The Aims of Landscape Archaeology
Firstly, it is important to be clear that the Landscape of which we speak, is not the landscape of artists, but the original landschap of the Dutch, denoting human occupation (Schama 1996: 10). It is not that the two are separate but beauty, for once, is not the object in view.
Aston and Rowley (1974 :14) describe the landscape we see today as a palimpsest of the uses to which humans have put the land, sometimes destroying, sometimes creating, but with the evidence writ plain for those who take care to read it.
An early proponent of this reading of the landscape, was Hoskins ( 2005) who advocated a blend of human geography and empirical observation of the landscape to produce a narrative. Johnson (2009: 197) criticises this approach as being too anecdotal but the Landscape Archaeology today blends techniques based on Hoskins’ work but adds in any scientific technique that promises to offer enlightenment.
The techniques employed in Landscape Archaeology are primarily concerned with the tangible aspects of the landscape: the physical evidence we can still detect and measure, and the wider patterns we can discern when working at the landscape scale. Landscape Archaeology is the process of understanding the landscape: attempting to define and describe how the landscape functioned and was experienced (Darvill, 2003).
On the other side of the spectrum from the scientific observations, David and Thomas (2008 : 38-9) argue that Landscape Archaeology needs to move toward an archaeology of Landscape, to consider the human aspects as well as the practical in order to bring a more rounded approach to the discipline. It is not enough to describe what would logically have made sense in terms of land-use, we must allow places to have meaning (Thomas, 1998).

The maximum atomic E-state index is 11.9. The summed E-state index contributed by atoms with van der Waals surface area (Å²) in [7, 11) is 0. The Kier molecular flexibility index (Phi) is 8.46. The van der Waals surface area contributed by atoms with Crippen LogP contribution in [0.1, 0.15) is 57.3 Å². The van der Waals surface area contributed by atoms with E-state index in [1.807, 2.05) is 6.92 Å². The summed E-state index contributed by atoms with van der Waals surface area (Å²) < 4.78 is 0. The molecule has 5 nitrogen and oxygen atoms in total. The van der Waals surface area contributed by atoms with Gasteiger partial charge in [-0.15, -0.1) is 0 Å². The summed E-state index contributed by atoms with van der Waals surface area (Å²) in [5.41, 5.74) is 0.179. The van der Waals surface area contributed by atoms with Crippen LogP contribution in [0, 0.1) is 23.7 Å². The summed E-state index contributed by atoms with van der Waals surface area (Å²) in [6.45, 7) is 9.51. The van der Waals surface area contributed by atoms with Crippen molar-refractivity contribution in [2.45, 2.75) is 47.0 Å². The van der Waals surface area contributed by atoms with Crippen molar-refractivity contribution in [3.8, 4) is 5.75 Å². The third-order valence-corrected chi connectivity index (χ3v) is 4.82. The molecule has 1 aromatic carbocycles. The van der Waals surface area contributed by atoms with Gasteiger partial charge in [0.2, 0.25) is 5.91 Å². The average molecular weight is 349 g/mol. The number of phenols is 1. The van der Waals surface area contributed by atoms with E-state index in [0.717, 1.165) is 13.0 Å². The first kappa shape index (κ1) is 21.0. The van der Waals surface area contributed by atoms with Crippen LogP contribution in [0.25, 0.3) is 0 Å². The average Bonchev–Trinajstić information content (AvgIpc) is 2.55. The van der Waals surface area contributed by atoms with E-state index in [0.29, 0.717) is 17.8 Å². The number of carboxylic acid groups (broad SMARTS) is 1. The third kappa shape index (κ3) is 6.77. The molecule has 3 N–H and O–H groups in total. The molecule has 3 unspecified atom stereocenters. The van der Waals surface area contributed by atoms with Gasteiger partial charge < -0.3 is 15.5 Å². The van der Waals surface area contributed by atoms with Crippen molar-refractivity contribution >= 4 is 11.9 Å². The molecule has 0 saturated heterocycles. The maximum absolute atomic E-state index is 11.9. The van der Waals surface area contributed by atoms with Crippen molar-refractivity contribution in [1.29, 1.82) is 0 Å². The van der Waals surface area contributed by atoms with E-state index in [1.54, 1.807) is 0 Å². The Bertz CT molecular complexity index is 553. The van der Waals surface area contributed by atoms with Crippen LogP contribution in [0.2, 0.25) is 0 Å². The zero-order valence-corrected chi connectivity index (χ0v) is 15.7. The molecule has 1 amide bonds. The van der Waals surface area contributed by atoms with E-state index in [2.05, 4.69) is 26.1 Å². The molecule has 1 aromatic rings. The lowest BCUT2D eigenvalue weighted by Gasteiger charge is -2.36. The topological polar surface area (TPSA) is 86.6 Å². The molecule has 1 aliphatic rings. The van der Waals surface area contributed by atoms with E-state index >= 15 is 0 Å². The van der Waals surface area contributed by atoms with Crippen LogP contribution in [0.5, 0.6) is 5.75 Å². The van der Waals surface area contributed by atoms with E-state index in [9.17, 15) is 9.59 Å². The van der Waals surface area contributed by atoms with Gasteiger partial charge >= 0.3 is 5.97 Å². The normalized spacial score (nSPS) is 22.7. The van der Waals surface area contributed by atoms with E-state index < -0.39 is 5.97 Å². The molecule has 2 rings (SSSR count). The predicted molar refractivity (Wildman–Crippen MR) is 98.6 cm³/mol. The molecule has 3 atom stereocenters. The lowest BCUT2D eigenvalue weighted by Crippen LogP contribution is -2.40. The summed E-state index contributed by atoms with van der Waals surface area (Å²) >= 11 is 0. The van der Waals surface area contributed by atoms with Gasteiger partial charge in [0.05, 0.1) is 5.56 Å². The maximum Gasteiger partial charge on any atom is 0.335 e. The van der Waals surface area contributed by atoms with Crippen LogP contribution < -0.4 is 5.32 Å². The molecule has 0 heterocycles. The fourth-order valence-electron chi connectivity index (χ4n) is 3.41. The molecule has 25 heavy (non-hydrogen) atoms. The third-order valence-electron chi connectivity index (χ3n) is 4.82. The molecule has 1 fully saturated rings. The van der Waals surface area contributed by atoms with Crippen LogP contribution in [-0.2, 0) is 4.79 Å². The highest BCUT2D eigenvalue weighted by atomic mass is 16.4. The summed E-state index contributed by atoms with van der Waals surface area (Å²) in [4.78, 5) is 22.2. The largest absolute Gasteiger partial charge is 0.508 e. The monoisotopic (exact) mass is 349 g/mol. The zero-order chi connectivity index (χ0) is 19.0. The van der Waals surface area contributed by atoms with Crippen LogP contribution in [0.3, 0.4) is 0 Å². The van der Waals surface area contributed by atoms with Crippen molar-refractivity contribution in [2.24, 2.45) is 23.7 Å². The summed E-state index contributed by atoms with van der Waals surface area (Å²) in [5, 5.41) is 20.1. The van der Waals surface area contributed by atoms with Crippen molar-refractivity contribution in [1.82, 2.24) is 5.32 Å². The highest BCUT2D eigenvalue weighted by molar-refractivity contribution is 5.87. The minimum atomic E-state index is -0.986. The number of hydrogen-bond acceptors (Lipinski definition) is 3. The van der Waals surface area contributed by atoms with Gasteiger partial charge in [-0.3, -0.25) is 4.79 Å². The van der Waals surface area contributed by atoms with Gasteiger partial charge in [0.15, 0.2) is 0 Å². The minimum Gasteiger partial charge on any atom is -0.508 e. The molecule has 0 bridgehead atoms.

As yet, remote sensing technology is not yet mature enough to eliminate all need for intrusive investigation; therefore, there is a limit to the extent to which Landscape Archaeology can determine the nature of features found and any hypothesis must be tested (Aston & Rowley 1974 : 49).
It must also be acknowledged that not all of man’s activities leave a discernable trace. For instance, transhumance would not necessarily leave evidence in the landscape (Witcher 1999 :17). Therefore it is important to consider what is missing from our data as well as what we can physically discern, and not to dwell too much on site density and distribution maps. Too much emphasis on spatial arrangement can lead to geographical determinism and interpretations biased towards logical, calculable factors to the deprecation of the consideration of more irrational, human characteristics (Witcher 1999 : 15).
The strength of Landscape Archaeology comes with the broader, multidisciplinary, perspective it brings : rather than using a narrow range of techniques, we deploy any that seem appropriate for the situation; we do not deal with an individual site such as a single monument, but have the freedom to explore the places between what has been traditionally classified as ‘an archaeological site’. This allows us to recognise that sites are connected and related, and in this more holistic approach, produce a synthesis that is greater than the sum of its parts.
It is this very scale that influences, and determines the success of, the range of methodologies and techniques deployed for data acquisition; the detailed and painstaking approach of excavation is utterly inappropriate when considering an area of several hectares for reasons both of logistics and cost. Therefore, we turn to techniques that can cover larger areas but still attempt to answer the questions we have about the landscape.
Methods and Techniques
Aerial photography plays an important role in Landscape Archaeology, as it not only provides a means of discovering evidence of activity in the landscape, but using transcription techniques, also provides a means of taking that evidence and plotting it on a map, or into a GIS for further analytical work.
The primary strength of aerial photographic analysis is that it gives a view of a landscape in a form that is recognisable as being what one could see (Wilson 2000 : 24) and allows the recognition of sites and their possible interrelationships (Campana, 2009 :11) However, if there is little contrast between earthworks and their surroundings, they may be invisible in a vertical photo.
Whilst it is true that a camera can only capture what the human eye can physically see, the use of infrared filters and hyperspectral sensing techniques can enhance the image captured and bring out detail that otherwise might be missed, for example highlighting cropmarks which are more visible in near-infrared (Campana, 2009 :18).
Allows large areas to be covered